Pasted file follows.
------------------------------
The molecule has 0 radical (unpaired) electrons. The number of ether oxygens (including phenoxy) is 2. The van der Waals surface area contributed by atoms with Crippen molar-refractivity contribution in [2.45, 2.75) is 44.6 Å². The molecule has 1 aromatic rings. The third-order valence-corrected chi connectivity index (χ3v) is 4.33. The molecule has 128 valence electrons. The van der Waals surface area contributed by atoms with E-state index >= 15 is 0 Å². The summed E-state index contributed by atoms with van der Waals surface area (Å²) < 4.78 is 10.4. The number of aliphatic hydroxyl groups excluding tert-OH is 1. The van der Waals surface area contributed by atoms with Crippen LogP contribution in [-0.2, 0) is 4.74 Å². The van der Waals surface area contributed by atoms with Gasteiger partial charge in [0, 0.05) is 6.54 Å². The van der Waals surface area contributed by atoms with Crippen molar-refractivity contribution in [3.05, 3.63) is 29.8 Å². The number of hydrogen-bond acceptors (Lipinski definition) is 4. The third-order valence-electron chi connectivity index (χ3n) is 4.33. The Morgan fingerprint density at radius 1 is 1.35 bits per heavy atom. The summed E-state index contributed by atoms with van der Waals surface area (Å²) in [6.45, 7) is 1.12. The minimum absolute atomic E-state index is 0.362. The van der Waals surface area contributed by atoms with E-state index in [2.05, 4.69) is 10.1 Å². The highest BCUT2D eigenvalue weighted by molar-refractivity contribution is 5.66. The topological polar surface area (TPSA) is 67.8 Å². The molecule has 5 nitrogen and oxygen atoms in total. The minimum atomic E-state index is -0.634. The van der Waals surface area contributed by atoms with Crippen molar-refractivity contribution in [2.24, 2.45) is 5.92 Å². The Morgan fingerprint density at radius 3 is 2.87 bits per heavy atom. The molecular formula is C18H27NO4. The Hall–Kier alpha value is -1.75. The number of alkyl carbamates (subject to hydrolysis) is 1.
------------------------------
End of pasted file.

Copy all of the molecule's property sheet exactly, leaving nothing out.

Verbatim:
The molecule has 0 radical (unpaired) electrons. The number of ether oxygens (including phenoxy) is 2. The van der Waals surface area contributed by atoms with Crippen molar-refractivity contribution in [2.45, 2.75) is 44.6 Å². The molecule has 1 aromatic rings. The third-order valence-corrected chi connectivity index (χ3v) is 4.33. The molecule has 128 valence electrons. The van der Waals surface area contributed by atoms with E-state index >= 15 is 0 Å². The summed E-state index contributed by atoms with van der Waals surface area (Å²) < 4.78 is 10.4. The number of aliphatic hydroxyl groups excluding tert-OH is 1. The van der Waals surface area contributed by atoms with Crippen LogP contribution in [-0.2, 0) is 4.74 Å². The van der Waals surface area contributed by atoms with Gasteiger partial charge in [0, 0.05) is 6.54 Å². The van der Waals surface area contributed by atoms with Crippen molar-refractivity contribution in [3.05, 3.63) is 29.8 Å². The number of hydrogen-bond acceptors (Lipinski definition) is 4. The third-order valence-electron chi connectivity index (χ3n) is 4.33. The Morgan fingerprint density at radius 1 is 1.35 bits per heavy atom. The summed E-state index contributed by atoms with van der Waals surface area (Å²) in [6.45, 7) is 1.12. The minimum absolute atomic E-state index is 0.362. The van der Waals surface area contributed by atoms with E-state index in [2.05, 4.69) is 10.1 Å². The highest BCUT2D eigenvalue weighted by molar-refractivity contribution is 5.66. The topological polar surface area (TPSA) is 67.8 Å². The molecule has 5 nitrogen and oxygen atoms in total. The minimum atomic E-state index is -0.634. The van der Waals surface area contributed by atoms with Crippen molar-refractivity contribution in [2.24, 2.45) is 5.92 Å². The Morgan fingerprint density at radius 3 is 2.87 bits per heavy atom. The molecular formula is C18H27NO4. The Hall–Kier alpha value is -1.75. The number of alkyl carbamates (subject to hydrolysis) is 1.